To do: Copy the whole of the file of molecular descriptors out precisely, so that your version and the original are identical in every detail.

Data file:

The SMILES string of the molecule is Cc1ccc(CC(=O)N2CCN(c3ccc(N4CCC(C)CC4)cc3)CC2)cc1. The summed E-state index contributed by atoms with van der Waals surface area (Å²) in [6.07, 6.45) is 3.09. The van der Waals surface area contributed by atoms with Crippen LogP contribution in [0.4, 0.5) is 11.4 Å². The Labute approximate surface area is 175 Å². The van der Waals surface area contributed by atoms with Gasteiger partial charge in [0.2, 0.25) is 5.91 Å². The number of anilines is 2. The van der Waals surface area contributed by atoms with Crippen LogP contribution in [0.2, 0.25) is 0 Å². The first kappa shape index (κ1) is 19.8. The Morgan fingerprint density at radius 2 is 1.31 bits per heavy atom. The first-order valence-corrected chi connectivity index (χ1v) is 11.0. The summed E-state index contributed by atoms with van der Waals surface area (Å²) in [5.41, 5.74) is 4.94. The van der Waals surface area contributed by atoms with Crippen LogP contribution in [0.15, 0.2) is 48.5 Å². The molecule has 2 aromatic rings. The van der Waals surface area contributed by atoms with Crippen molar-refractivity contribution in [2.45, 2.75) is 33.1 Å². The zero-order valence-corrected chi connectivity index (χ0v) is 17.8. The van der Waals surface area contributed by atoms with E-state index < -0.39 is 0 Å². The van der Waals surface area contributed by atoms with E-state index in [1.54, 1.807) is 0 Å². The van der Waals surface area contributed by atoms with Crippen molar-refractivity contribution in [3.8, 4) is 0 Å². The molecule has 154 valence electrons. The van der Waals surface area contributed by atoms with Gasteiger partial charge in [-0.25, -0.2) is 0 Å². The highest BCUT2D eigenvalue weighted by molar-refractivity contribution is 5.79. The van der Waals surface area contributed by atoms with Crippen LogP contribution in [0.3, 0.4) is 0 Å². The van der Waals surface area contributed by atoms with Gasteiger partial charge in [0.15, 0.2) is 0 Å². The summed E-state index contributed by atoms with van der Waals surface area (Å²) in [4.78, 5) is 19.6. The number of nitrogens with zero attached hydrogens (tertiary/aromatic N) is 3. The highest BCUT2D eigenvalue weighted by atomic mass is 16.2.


The SMILES string of the molecule is Cc1ccc(CC(=O)N2CCN(c3ccc(N4CCC(C)CC4)cc3)CC2)cc1. The summed E-state index contributed by atoms with van der Waals surface area (Å²) in [6.07, 6.45) is 3.09. The van der Waals surface area contributed by atoms with Crippen LogP contribution in [0.4, 0.5) is 11.4 Å². The Labute approximate surface area is 175 Å². The van der Waals surface area contributed by atoms with Gasteiger partial charge in [0.2, 0.25) is 5.91 Å². The number of anilines is 2. The van der Waals surface area contributed by atoms with Crippen LogP contribution in [0.2, 0.25) is 0 Å². The first kappa shape index (κ1) is 19.8. The Morgan fingerprint density at radius 2 is 1.31 bits per heavy atom. The first-order valence-corrected chi connectivity index (χ1v) is 11.0. The summed E-state index contributed by atoms with van der Waals surface area (Å²) in [5.41, 5.74) is 4.94. The van der Waals surface area contributed by atoms with Crippen LogP contribution in [0.15, 0.2) is 48.5 Å². The molecule has 2 aromatic rings. The van der Waals surface area contributed by atoms with Crippen molar-refractivity contribution in [2.45, 2.75) is 33.1 Å². The zero-order valence-corrected chi connectivity index (χ0v) is 17.8. The van der Waals surface area contributed by atoms with E-state index < -0.39 is 0 Å². The van der Waals surface area contributed by atoms with E-state index in [1.54, 1.807) is 0 Å². The van der Waals surface area contributed by atoms with Crippen molar-refractivity contribution in [3.8, 4) is 0 Å². The molecule has 154 valence electrons. The van der Waals surface area contributed by atoms with Gasteiger partial charge in [-0.25, -0.2) is 0 Å². The highest BCUT2D eigenvalue weighted by molar-refractivity contribution is 5.79. The van der Waals surface area contributed by atoms with Crippen LogP contribution in [0.3, 0.4) is 0 Å². The van der Waals surface area contributed by atoms with Gasteiger partial charge in [0.15, 0.2) is 0 Å². The summed E-state index contributed by atoms with van der Waals surface area (Å²) in [4.78, 5) is 19.6. The number of nitrogens with zero attached hydrogens (tertiary/aromatic N) is 3. The highest BCUT2D eigenvalue weighted by atomic mass is 16.2.